In order to achieve transparency within my staffing model, I would ensure that from the very beginning recruits understand that they have equal opportunity of employment in the day care. Once I clarify this issue to recruits, I would then proceed to fostering openness. On my part, I would ensure that recruits understand the type of employee I would be looking for. Therefore, as a matter of fairness, I would expect them to tell me the type of organization they would be looking for. Although this would be a challenging task, I would be able to tell from such an interaction whether those recruits would be the right candidates for the jobs or not.
With regard to identifying, analyzing and developing task statements and job requirements to include in a formalized job description, I would do the following. First, I would look at the type of job that potential recruits would be expected to perform at the day care. Once I establish these tasks, I would then include them on the job description. Second, I would look at the key qualities that potential recruits would be expected to possess in relation to the jobs they would be expected to perform. Once I establish these qualities, I would include them on the list of job description as well. Third, I would look at what would be expected of each employee and include those expectations on the job description as well.
In terms of frequency with which I would be supposed to review and adjust job descriptions, this would depend on two factors. First, it would depend on the nature of job openings in the organization. If the new job would be different from the old ones, then I would develop a new job description for that job. However, if the new job would not be different existing ones, then I would only review and adjust the old job description. Second, it would depend on the progress made by the organization (Arthur, 2012). Assuming that the progress would be good generally then I would review and adjust job descriptions often. On the contrary, if the progress of the organization would be bad, then I would review job specifications rarely. However, I would ensure they remain up to date.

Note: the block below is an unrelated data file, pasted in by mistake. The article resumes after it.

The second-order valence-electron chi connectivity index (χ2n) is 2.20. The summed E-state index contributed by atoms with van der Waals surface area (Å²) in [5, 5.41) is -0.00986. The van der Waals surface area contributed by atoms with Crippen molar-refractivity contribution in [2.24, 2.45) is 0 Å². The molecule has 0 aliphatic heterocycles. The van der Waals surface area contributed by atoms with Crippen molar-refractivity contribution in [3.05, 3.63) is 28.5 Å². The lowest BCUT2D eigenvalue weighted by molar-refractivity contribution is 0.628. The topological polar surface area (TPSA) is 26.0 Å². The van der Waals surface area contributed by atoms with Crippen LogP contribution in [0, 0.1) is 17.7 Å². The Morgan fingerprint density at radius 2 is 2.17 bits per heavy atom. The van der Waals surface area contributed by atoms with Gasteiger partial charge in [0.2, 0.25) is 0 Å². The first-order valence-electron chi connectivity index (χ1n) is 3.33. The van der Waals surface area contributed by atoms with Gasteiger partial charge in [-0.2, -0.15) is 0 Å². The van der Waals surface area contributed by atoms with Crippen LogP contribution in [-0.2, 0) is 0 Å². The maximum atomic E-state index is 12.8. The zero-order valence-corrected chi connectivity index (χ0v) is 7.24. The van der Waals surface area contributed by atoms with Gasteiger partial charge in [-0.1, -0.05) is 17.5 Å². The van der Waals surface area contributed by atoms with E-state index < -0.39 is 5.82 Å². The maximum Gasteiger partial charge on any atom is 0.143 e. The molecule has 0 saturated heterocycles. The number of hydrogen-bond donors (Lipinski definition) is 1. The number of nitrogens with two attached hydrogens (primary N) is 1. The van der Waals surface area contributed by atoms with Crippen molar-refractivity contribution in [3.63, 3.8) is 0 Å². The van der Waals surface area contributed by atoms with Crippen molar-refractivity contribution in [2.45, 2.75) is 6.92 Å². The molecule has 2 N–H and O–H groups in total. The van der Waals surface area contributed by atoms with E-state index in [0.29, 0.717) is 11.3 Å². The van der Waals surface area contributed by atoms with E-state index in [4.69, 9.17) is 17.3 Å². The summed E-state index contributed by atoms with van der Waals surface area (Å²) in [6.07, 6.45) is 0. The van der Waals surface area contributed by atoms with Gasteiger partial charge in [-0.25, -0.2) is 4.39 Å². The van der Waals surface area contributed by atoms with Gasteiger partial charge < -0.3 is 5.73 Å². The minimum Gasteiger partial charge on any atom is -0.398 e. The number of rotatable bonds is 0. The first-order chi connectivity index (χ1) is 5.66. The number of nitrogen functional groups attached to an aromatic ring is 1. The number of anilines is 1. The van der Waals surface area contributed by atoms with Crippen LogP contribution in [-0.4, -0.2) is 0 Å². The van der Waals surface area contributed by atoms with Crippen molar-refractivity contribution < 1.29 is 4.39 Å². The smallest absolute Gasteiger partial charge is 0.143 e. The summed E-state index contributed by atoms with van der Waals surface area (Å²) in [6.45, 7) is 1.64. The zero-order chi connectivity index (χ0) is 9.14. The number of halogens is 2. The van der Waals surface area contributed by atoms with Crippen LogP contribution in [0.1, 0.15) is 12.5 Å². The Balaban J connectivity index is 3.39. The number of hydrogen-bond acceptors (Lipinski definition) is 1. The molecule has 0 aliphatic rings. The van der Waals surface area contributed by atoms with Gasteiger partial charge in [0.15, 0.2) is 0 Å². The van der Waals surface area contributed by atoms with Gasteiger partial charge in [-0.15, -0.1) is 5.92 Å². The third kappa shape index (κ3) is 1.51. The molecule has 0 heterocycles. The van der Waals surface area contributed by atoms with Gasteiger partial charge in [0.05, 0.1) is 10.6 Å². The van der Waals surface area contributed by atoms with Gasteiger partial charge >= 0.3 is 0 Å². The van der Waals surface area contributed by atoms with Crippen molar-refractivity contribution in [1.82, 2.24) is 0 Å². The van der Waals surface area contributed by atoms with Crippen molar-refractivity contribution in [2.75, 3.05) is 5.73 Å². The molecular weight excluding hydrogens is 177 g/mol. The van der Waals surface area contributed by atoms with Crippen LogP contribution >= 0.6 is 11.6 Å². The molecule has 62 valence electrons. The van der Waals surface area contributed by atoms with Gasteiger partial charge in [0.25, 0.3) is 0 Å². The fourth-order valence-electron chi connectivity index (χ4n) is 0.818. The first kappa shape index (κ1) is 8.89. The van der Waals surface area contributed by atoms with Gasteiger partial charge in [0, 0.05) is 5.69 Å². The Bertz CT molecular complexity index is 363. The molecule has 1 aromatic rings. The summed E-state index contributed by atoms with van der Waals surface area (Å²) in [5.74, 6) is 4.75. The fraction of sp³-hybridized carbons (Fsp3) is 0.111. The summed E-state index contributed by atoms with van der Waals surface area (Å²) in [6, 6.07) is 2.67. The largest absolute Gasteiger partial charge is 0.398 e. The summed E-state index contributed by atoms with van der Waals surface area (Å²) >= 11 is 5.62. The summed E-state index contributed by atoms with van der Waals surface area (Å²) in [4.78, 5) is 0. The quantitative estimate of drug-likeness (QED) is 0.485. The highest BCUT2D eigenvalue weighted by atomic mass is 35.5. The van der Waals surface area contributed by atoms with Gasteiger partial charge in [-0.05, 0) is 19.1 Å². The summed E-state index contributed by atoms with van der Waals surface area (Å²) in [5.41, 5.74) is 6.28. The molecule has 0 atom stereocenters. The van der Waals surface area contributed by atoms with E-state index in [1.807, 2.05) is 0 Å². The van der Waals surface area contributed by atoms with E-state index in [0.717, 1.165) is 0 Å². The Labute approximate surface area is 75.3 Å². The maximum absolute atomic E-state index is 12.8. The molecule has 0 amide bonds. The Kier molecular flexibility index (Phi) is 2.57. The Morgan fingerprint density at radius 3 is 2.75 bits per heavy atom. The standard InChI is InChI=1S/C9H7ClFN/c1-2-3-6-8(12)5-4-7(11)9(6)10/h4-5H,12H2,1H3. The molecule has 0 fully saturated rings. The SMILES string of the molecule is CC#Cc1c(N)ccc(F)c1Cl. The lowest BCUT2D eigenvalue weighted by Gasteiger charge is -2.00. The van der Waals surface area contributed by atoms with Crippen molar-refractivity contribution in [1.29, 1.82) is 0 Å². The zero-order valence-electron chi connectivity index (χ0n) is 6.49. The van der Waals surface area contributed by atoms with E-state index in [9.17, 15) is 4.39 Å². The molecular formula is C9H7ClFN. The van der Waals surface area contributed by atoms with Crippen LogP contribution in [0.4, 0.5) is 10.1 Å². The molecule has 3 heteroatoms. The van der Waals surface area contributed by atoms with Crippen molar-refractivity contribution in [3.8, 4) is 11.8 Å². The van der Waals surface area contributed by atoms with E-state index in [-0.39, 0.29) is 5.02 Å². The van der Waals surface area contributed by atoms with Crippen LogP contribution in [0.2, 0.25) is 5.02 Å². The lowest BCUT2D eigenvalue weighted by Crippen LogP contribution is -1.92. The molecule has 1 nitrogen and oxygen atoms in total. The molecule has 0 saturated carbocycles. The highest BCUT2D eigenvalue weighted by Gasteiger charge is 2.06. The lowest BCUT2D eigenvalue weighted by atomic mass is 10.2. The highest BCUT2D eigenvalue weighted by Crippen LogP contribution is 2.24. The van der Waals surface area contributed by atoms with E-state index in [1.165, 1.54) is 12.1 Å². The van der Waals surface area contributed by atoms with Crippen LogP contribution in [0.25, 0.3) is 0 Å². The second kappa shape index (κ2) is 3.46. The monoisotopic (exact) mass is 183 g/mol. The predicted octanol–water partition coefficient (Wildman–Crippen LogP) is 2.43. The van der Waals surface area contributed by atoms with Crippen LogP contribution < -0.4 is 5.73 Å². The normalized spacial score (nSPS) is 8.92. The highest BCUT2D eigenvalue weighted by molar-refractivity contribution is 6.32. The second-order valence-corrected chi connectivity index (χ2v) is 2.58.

Dealing with employee turn over
To deal with high employee turnover and employee availability, I would do the following. First, I would not be in a hurry during employee recruitment process. Instead, I would take time to know my recruits so that I can determine whether they would be the right candidates for the jobs or not. The right candidates would be those that would be willing to bring value to the organization and focus on remaining in the organization.
Second, I would try as much as possible to develop a competitive reward system for the recruits. Such a reward system would link salaries to job requirements and qualifications. It would also reflect pay rates offered by similar organizations within the state and region. Third, I would endeavor to improve the working conditions for the recruits (Heneman, Heneman, & Judge, 1997). In particular, I would refrain from overworking employees and delaying their salaries. At the same time, I would be friendly to them.
As for succession-planning methods, these methods would be beneficial to my day care in the following manner. First, they would help me to identify key positions in the day care. Second, they would help me to fill future positions (Arthur, 2012). Third, they would help me to get the right candidates for the jobs in the day care.
Arthur, D. (2012). Recruiting, interviewing, selecting & orienting new employees. New York: American Management Association.
Heneman, H., Heneman, R., & Judge, T. (1997). Staffing organizations. Burr Ridge, Il: Irwin.
Pankl, E., Theiss, D., & Bushing, M. (2010). Recruitment, development, and retention of information professionals: Trends in human resources and knowledge management. Hershey, PA: Business Science Refe